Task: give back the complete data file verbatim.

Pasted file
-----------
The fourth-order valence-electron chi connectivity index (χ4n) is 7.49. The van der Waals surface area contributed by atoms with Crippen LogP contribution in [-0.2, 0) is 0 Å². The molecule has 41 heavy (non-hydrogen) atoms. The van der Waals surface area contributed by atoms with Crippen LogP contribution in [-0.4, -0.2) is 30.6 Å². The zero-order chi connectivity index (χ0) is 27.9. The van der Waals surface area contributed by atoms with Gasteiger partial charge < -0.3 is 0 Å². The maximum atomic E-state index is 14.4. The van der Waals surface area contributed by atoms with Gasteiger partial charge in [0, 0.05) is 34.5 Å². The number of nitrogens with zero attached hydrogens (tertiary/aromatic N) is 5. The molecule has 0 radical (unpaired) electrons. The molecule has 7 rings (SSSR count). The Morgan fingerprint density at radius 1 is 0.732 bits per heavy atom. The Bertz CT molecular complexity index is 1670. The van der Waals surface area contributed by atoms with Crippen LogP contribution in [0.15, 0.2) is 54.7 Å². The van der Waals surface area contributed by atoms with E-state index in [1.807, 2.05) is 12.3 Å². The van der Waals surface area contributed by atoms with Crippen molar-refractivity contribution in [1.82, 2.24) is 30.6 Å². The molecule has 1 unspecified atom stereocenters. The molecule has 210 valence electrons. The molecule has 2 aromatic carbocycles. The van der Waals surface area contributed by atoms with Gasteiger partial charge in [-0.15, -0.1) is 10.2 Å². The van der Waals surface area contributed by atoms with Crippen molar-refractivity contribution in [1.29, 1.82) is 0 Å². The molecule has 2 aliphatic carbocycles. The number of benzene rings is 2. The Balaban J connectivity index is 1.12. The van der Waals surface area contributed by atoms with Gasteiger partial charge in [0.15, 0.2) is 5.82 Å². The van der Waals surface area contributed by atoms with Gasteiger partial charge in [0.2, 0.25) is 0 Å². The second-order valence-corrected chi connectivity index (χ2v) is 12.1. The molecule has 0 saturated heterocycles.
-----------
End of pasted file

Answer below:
The fourth-order valence-electron chi connectivity index (χ4n) is 7.49. The van der Waals surface area contributed by atoms with Crippen LogP contribution in [-0.2, 0) is 0 Å². The molecule has 41 heavy (non-hydrogen) atoms. The van der Waals surface area contributed by atoms with Crippen LogP contribution in [-0.4, -0.2) is 30.6 Å². The zero-order chi connectivity index (χ0) is 27.9. The van der Waals surface area contributed by atoms with Gasteiger partial charge < -0.3 is 0 Å². The maximum atomic E-state index is 14.4. The van der Waals surface area contributed by atoms with Gasteiger partial charge in [0, 0.05) is 34.5 Å². The number of nitrogens with zero attached hydrogens (tertiary/aromatic N) is 5. The molecule has 0 radical (unpaired) electrons. The molecule has 7 rings (SSSR count). The Morgan fingerprint density at radius 1 is 0.732 bits per heavy atom. The Bertz CT molecular complexity index is 1670. The van der Waals surface area contributed by atoms with Crippen LogP contribution in [0.15, 0.2) is 54.7 Å². The van der Waals surface area contributed by atoms with E-state index in [1.807, 2.05) is 12.3 Å². The van der Waals surface area contributed by atoms with Crippen molar-refractivity contribution in [1.82, 2.24) is 30.6 Å². The molecule has 1 unspecified atom stereocenters. The molecule has 210 valence electrons. The molecule has 2 aromatic carbocycles. The van der Waals surface area contributed by atoms with Gasteiger partial charge in [-0.15, -0.1) is 10.2 Å². The van der Waals surface area contributed by atoms with Crippen molar-refractivity contribution in [1.29, 1.82) is 0 Å². The molecule has 2 aliphatic carbocycles. The number of benzene rings is 2. The Balaban J connectivity index is 1.12. The van der Waals surface area contributed by atoms with Gasteiger partial charge in [0.15, 0.2) is 5.82 Å². The van der Waals surface area contributed by atoms with Gasteiger partial charge in [0.2, 0.25) is 0 Å². The second-order valence-corrected chi connectivity index (χ2v) is 12.1. The molecule has 0 saturated heterocycles.